Even if Google says there's nothing to worry about, newviewmedia.com writes, the company "said it would stop collecting Wi-Fi network data from its StreetView cars, after an internal investigation it conducted found it was accidentally collecting data about websites people were visiting over the hotspots. From the WSJ article: 'It's now clear that we have been mistakenly collecting samples of payload data from open [i.e. non-password-protected] Wi-Fi networks, even though we never used that data in any Google products.'"
Image

Girl Claims Price Scanner Gave Her Tourette's Syndrome 558 Screenshot-sm

Posted by samzenpus
from the it's-$4.99-you-f*#@ing-co^&%#@!er dept.
Attorneys for Dominica Juliano claim that she was burned and developed psychological problems after a store clerk aimed a hand-held price scanner at her face. Store attorneys say their scanners uses a harmless LED light and that the girl had serious health problems before she was scanned. From the article: "Dominica Juliano was 12 when she and her grandmother entered the Country Fair store in Erie in June 2004. A clerk allegedly called the girl 'grumpy' before flashing his hand-held bar code scanner over her face and telling her to smile. Attorneys for Ms. Juliano and her guardian say the girl was sensitive to light and burned, and later developed post-traumatic stress and Tourette's syndrome."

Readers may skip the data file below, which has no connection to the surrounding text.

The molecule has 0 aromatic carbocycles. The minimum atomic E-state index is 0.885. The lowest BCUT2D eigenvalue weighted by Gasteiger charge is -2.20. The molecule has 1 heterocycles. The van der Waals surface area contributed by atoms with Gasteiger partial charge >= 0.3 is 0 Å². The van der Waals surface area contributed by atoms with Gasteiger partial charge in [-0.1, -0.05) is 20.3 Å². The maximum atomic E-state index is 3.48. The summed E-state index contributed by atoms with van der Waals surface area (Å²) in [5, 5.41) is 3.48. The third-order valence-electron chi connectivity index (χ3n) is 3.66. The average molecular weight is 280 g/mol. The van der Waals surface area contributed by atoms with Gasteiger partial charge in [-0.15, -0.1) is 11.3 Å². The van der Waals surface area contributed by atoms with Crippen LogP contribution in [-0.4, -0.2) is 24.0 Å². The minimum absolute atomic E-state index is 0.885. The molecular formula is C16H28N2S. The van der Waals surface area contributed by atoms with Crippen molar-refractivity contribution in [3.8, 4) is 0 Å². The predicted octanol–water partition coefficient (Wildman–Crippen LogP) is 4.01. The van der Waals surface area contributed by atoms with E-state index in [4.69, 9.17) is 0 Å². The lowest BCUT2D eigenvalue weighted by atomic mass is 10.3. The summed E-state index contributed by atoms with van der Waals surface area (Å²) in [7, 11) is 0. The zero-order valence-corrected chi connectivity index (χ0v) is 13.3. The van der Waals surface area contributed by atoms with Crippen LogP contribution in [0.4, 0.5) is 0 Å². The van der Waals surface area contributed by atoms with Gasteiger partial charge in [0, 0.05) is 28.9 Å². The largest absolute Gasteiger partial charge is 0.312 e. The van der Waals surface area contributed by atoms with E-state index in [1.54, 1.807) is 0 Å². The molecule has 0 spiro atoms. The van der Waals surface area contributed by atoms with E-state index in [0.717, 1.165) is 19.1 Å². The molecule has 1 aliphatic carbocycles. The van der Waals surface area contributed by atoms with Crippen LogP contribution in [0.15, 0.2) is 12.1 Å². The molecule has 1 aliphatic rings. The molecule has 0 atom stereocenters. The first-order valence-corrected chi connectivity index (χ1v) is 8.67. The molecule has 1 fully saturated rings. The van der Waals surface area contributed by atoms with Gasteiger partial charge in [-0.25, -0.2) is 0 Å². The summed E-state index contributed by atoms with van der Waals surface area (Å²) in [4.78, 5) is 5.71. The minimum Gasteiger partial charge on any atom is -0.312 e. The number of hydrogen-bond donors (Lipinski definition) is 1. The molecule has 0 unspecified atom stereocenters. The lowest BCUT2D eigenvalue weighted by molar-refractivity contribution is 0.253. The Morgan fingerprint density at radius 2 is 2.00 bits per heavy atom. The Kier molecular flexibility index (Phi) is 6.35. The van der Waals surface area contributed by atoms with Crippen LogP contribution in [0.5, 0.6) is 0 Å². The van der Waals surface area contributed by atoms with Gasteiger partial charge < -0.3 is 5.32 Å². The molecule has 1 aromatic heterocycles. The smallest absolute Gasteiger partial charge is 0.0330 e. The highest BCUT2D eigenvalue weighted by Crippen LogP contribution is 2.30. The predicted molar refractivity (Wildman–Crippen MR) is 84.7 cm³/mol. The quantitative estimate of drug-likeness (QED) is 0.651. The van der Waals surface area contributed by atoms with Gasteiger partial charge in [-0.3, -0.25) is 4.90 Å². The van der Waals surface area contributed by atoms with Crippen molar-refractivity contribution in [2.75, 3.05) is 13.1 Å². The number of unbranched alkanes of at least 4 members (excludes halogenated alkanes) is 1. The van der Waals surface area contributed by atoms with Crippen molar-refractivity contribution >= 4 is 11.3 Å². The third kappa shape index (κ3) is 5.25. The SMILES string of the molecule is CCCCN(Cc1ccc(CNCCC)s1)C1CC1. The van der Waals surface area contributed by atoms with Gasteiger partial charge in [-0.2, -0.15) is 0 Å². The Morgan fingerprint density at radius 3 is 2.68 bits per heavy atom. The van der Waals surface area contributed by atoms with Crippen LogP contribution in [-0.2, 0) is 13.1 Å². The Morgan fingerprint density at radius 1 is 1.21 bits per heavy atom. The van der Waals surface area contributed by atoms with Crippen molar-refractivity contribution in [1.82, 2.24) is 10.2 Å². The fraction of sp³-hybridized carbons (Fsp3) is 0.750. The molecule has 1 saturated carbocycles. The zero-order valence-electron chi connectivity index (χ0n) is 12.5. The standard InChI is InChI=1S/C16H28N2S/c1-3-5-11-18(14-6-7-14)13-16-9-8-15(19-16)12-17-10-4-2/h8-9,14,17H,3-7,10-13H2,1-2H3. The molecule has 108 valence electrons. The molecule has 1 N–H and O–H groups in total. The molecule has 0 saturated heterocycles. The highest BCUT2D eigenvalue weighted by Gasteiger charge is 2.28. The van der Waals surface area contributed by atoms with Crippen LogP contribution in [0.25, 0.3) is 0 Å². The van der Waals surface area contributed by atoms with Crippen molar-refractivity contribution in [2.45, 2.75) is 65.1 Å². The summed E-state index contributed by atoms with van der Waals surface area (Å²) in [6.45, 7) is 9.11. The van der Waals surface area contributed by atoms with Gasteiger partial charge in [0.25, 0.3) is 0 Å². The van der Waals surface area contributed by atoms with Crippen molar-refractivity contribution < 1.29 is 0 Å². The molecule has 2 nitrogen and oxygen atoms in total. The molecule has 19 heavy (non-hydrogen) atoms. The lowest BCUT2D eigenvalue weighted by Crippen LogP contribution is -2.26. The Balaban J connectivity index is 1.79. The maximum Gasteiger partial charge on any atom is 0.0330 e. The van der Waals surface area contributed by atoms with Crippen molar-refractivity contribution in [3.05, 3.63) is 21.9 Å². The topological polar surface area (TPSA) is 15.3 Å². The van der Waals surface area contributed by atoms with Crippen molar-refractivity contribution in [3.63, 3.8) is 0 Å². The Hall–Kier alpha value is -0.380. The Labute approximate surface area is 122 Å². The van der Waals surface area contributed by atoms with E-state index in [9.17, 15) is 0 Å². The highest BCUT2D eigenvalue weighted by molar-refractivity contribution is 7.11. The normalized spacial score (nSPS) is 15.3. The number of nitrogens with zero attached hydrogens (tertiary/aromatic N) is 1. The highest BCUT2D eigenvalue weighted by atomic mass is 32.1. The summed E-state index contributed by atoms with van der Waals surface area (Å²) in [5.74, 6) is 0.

Comment: Re:*source code* (Score 1) 522

by scoot80 (#31697522) Attached to: Microsoft Claims Google Chrome Steals Your Privacy

I have the source code for Chrome (Chromium) and I can study it, make sure it's safe, or change whatever I want. Also, I know the community has reviewed it, and the company is not trying to hid anything behind a binary

How do you know the community has reviewed it? Have you actually studied it yourself? Personally, I'd be too lazy to do so, but then again, so would be many others.

When speculation has done its worst, two plus two still equals four. -- S. Johnson